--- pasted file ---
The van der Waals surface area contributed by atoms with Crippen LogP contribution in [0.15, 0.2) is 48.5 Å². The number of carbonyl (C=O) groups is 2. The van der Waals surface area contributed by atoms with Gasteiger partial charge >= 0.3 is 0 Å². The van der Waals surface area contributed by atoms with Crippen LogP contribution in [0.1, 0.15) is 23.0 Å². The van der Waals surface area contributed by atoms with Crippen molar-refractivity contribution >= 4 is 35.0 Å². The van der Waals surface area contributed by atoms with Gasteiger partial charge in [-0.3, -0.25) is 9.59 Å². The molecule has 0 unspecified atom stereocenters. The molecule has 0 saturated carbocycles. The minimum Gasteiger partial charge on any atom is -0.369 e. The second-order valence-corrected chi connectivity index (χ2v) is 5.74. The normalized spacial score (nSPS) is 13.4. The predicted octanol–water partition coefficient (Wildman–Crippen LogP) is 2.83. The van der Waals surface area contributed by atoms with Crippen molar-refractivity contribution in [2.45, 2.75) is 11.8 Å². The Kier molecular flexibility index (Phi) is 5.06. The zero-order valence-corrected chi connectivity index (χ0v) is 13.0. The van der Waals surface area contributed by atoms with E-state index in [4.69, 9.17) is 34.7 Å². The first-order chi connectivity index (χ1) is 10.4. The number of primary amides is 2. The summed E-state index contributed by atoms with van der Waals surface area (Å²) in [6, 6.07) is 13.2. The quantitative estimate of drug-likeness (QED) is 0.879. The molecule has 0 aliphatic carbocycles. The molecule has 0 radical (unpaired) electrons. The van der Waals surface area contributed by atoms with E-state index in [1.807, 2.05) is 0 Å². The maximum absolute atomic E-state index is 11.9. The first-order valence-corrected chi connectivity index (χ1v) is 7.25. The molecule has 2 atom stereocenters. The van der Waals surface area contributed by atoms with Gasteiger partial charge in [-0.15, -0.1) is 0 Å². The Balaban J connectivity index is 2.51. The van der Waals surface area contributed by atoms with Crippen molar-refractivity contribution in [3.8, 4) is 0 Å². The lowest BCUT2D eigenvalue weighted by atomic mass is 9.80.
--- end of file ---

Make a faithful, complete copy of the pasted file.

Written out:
The van der Waals surface area contributed by atoms with Crippen LogP contribution in [0.15, 0.2) is 48.5 Å². The number of carbonyl (C=O) groups is 2. The van der Waals surface area contributed by atoms with Gasteiger partial charge >= 0.3 is 0 Å². The van der Waals surface area contributed by atoms with Crippen LogP contribution in [0.1, 0.15) is 23.0 Å². The van der Waals surface area contributed by atoms with Crippen molar-refractivity contribution >= 4 is 35.0 Å². The van der Waals surface area contributed by atoms with Gasteiger partial charge in [-0.3, -0.25) is 9.59 Å². The molecule has 0 unspecified atom stereocenters. The molecule has 0 saturated carbocycles. The minimum Gasteiger partial charge on any atom is -0.369 e. The second-order valence-corrected chi connectivity index (χ2v) is 5.74. The normalized spacial score (nSPS) is 13.4. The predicted octanol–water partition coefficient (Wildman–Crippen LogP) is 2.83. The van der Waals surface area contributed by atoms with Crippen molar-refractivity contribution in [2.45, 2.75) is 11.8 Å². The Kier molecular flexibility index (Phi) is 5.06. The zero-order valence-corrected chi connectivity index (χ0v) is 13.0. The van der Waals surface area contributed by atoms with E-state index in [4.69, 9.17) is 34.7 Å². The first-order chi connectivity index (χ1) is 10.4. The number of primary amides is 2. The summed E-state index contributed by atoms with van der Waals surface area (Å²) in [6, 6.07) is 13.2. The quantitative estimate of drug-likeness (QED) is 0.879. The molecule has 0 aliphatic carbocycles. The molecule has 0 radical (unpaired) electrons. The van der Waals surface area contributed by atoms with E-state index in [1.807, 2.05) is 0 Å². The maximum absolute atomic E-state index is 11.9. The first-order valence-corrected chi connectivity index (χ1v) is 7.25. The molecule has 2 atom stereocenters. The van der Waals surface area contributed by atoms with Gasteiger partial charge in [-0.15, -0.1) is 0 Å². The Balaban J connectivity index is 2.51. The van der Waals surface area contributed by atoms with Crippen molar-refractivity contribution in [3.8, 4) is 0 Å². The lowest BCUT2D eigenvalue weighted by atomic mass is 9.80.